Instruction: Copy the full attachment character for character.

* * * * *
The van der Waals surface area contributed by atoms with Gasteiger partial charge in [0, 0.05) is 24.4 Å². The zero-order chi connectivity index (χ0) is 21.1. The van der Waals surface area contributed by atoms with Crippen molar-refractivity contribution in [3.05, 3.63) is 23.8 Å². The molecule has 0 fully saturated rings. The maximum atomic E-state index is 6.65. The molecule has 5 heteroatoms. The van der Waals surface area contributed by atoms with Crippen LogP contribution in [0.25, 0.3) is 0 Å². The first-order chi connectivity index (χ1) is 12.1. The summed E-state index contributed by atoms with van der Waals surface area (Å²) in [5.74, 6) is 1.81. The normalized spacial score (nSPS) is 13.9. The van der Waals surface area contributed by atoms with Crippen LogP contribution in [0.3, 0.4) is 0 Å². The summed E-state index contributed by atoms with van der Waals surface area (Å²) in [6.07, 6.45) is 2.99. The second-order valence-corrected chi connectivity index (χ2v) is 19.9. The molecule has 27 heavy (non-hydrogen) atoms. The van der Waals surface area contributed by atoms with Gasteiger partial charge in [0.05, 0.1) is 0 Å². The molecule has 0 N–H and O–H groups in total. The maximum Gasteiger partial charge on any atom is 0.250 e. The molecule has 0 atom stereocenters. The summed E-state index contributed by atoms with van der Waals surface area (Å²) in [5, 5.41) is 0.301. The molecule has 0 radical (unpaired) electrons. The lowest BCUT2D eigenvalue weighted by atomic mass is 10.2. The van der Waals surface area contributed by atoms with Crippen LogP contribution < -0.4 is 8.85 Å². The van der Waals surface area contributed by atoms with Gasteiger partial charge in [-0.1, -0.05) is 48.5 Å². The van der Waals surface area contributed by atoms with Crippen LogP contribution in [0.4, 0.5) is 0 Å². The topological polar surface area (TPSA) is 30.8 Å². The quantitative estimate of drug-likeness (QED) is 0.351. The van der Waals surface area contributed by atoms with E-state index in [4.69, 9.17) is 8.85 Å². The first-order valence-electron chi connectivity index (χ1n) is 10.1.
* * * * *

The van der Waals surface area contributed by atoms with Gasteiger partial charge in [0, 0.05) is 24.4 Å². The zero-order chi connectivity index (χ0) is 21.1. The van der Waals surface area contributed by atoms with Crippen molar-refractivity contribution in [3.05, 3.63) is 23.8 Å². The molecule has 0 fully saturated rings. The maximum atomic E-state index is 6.65. The molecule has 5 heteroatoms. The van der Waals surface area contributed by atoms with Crippen LogP contribution in [0.25, 0.3) is 0 Å². The first-order chi connectivity index (χ1) is 12.1. The summed E-state index contributed by atoms with van der Waals surface area (Å²) in [5.74, 6) is 1.81. The normalized spacial score (nSPS) is 13.9. The van der Waals surface area contributed by atoms with Crippen LogP contribution in [0.3, 0.4) is 0 Å². The summed E-state index contributed by atoms with van der Waals surface area (Å²) in [6.07, 6.45) is 2.99. The second-order valence-corrected chi connectivity index (χ2v) is 19.9. The molecule has 27 heavy (non-hydrogen) atoms. The van der Waals surface area contributed by atoms with Gasteiger partial charge in [0.05, 0.1) is 0 Å². The molecule has 0 N–H and O–H groups in total. The maximum Gasteiger partial charge on any atom is 0.250 e. The molecule has 0 atom stereocenters. The summed E-state index contributed by atoms with van der Waals surface area (Å²) in [5, 5.41) is 0.301. The molecule has 0 radical (unpaired) electrons. The lowest BCUT2D eigenvalue weighted by atomic mass is 10.2. The van der Waals surface area contributed by atoms with Crippen LogP contribution < -0.4 is 8.85 Å². The van der Waals surface area contributed by atoms with Gasteiger partial charge in [-0.1, -0.05) is 48.5 Å². The van der Waals surface area contributed by atoms with Crippen LogP contribution in [0.4, 0.5) is 0 Å². The topological polar surface area (TPSA) is 30.8 Å². The quantitative estimate of drug-likeness (QED) is 0.351. The van der Waals surface area contributed by atoms with E-state index in [4.69, 9.17) is 8.85 Å². The first-order valence-electron chi connectivity index (χ1n) is 10.1.